Nanu is a young polar bear cub living in the North Pole with his father, mother, and grandmother. As their home grows warmer and warmer, Nanu’s parents must work harder and travel farther to find food for their family while Nanu plays and waits with his grandmother. When Nanu’s father doesn’t return home after an especially long and difficult trip, Nanu and his mother must leave Grandma behind and travel further north to safety with the help of a tern who guides them along the way. “The Polar Bears’ Journey” depicts Nanu overcoming the fear of his family losing their home and finding the bravery to survive their trying journey. It is a story as warm and comforting as the encouraging words Nanu’s mother uses to teach him strength and courage.
There’s no easy way to teach future generations about the severity of the threats posed by climate change, let alone without addressing political conversations that may not be appropriate for young children. And, yet, Pere and Panchyshyn manage to make it seem easy. “The Polar Bears’ Journey” reads like your average heartwarming children’s tale about familial love, friendship, and overcoming the hardship of growing up and learning about the world around you. It’s no ordinary story, however. The book shrewdly packages an important message about the state of the planet and the impending effects of climate change without losing focus on its standout feature — its depiction of the young polar bear’s caretakers nurturing him and doing what they can to prepare Nanu for a changing world. In this way, the book is as valuable for parents as it is for children.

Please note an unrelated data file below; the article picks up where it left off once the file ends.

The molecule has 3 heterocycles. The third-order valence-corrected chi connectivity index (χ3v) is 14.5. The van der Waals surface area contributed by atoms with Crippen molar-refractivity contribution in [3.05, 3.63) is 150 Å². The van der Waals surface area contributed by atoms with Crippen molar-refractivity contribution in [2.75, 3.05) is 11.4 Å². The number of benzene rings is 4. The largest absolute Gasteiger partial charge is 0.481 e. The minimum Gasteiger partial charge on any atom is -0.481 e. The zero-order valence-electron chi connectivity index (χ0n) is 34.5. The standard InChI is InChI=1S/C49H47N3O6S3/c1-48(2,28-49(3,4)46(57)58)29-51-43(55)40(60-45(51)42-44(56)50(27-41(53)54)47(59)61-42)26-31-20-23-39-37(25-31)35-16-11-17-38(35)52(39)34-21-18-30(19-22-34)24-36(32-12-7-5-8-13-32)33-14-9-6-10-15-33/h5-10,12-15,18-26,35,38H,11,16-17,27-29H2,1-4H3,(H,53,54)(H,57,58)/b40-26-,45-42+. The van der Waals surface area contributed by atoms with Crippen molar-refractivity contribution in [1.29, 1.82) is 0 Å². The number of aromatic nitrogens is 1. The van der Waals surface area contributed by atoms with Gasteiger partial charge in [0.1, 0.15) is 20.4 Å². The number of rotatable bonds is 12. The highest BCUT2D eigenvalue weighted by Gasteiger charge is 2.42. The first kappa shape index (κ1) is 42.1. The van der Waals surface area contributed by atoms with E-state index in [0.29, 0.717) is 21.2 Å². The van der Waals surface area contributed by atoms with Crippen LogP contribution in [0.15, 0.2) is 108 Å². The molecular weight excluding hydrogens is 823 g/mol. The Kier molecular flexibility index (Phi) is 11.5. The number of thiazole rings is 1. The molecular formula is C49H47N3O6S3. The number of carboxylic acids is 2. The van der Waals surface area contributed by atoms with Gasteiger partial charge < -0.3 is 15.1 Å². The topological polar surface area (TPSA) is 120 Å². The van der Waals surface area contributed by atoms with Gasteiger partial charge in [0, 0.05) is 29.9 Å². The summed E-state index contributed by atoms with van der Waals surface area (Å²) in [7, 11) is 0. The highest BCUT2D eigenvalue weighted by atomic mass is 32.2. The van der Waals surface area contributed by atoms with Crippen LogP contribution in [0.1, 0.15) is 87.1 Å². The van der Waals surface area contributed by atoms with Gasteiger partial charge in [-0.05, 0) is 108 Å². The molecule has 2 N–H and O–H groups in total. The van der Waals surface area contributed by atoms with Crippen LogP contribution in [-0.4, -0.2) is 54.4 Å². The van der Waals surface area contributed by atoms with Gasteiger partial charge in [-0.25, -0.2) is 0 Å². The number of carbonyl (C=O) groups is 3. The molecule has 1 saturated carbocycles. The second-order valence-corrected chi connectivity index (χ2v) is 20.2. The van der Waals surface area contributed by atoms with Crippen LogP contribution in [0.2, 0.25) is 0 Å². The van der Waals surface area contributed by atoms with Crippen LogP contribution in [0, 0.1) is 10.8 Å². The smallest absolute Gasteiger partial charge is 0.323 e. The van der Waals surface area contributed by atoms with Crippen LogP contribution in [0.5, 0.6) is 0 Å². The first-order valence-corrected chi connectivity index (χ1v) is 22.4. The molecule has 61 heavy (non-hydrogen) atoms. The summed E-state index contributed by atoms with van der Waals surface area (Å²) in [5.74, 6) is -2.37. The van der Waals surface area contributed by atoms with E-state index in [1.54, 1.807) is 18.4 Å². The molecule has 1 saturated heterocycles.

Panchyshyn’s unique art style goes a long way in complementing the story’s central themes by portraying instances of Nanu’s family protecting, providing for, and playing with him at various points in the story. The touching images make clear that Nanu gets his strength from his family, whether it’s through his mother’s love, his grandmother’s wisdom, or his father’s bravery. Even the friendly tern’s loyalty and generosity contribute to Nanu’s upbringing. The book’s characters and illustration work together to gently approach a subject that may otherwise be difficult to explore with children in a way that neither sugarcoats the issue nor insists a particular agenda. Instead, it gracefully suggests that things are changing, and it may be scary, but, through love and trust, we can figure it out. Pere finds a striking balance between the appropriate degree of honesty regarding the severity of climate change and the glimmer of hope imparted on Nanu by his family.
“The Polar Bears’ Journey” is as comforting as it is poignant. It reminds us that, although we may be in some trouble, all hope is not lost; we must find a way to prepare our young ones for the future.